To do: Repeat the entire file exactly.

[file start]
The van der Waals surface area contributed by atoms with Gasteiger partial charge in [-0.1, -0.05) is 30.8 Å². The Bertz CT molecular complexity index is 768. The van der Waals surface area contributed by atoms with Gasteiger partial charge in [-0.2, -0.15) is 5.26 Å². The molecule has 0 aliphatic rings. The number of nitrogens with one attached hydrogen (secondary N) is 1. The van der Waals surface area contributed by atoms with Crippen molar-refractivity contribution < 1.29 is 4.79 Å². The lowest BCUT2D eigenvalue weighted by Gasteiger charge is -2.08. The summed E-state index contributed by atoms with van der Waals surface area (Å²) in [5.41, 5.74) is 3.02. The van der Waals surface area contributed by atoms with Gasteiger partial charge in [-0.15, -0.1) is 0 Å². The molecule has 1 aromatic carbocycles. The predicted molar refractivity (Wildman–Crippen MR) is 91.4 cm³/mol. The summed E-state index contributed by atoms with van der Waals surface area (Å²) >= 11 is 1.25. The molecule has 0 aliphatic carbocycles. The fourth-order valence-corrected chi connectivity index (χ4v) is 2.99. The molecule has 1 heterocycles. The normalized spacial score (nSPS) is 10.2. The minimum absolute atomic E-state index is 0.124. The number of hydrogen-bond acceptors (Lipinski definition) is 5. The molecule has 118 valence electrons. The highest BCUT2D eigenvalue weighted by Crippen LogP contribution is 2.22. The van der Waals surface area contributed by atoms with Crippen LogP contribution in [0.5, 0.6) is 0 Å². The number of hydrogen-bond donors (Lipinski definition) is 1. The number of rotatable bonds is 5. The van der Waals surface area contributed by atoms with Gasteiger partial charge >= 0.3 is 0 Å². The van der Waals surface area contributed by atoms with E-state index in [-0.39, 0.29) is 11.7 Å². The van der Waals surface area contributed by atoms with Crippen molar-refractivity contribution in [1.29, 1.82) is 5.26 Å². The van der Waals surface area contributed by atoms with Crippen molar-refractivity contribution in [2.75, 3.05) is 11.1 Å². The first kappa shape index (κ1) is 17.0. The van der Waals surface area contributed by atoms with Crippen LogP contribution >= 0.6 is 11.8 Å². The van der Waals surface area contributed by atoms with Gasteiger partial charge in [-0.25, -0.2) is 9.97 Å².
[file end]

The van der Waals surface area contributed by atoms with Gasteiger partial charge in [-0.1, -0.05) is 30.8 Å². The Bertz CT molecular complexity index is 768. The van der Waals surface area contributed by atoms with Gasteiger partial charge in [-0.2, -0.15) is 5.26 Å². The molecule has 0 aliphatic rings. The number of nitrogens with one attached hydrogen (secondary N) is 1. The van der Waals surface area contributed by atoms with Crippen molar-refractivity contribution < 1.29 is 4.79 Å². The lowest BCUT2D eigenvalue weighted by Gasteiger charge is -2.08. The summed E-state index contributed by atoms with van der Waals surface area (Å²) in [5.41, 5.74) is 3.02. The van der Waals surface area contributed by atoms with Gasteiger partial charge in [-0.15, -0.1) is 0 Å². The molecule has 1 aromatic carbocycles. The predicted molar refractivity (Wildman–Crippen MR) is 91.4 cm³/mol. The summed E-state index contributed by atoms with van der Waals surface area (Å²) >= 11 is 1.25. The molecule has 0 aliphatic carbocycles. The fourth-order valence-corrected chi connectivity index (χ4v) is 2.99. The molecule has 1 heterocycles. The normalized spacial score (nSPS) is 10.2. The minimum absolute atomic E-state index is 0.124. The number of hydrogen-bond acceptors (Lipinski definition) is 5. The molecule has 118 valence electrons. The highest BCUT2D eigenvalue weighted by Crippen LogP contribution is 2.22. The van der Waals surface area contributed by atoms with Crippen LogP contribution in [0.5, 0.6) is 0 Å². The number of hydrogen-bond donors (Lipinski definition) is 1. The number of rotatable bonds is 5. The van der Waals surface area contributed by atoms with Gasteiger partial charge >= 0.3 is 0 Å². The van der Waals surface area contributed by atoms with E-state index in [-0.39, 0.29) is 11.7 Å². The van der Waals surface area contributed by atoms with Crippen molar-refractivity contribution in [1.29, 1.82) is 5.26 Å². The van der Waals surface area contributed by atoms with Crippen molar-refractivity contribution in [2.75, 3.05) is 11.1 Å². The first kappa shape index (κ1) is 17.0. The van der Waals surface area contributed by atoms with Crippen LogP contribution >= 0.6 is 11.8 Å². The van der Waals surface area contributed by atoms with Gasteiger partial charge in [-0.25, -0.2) is 9.97 Å².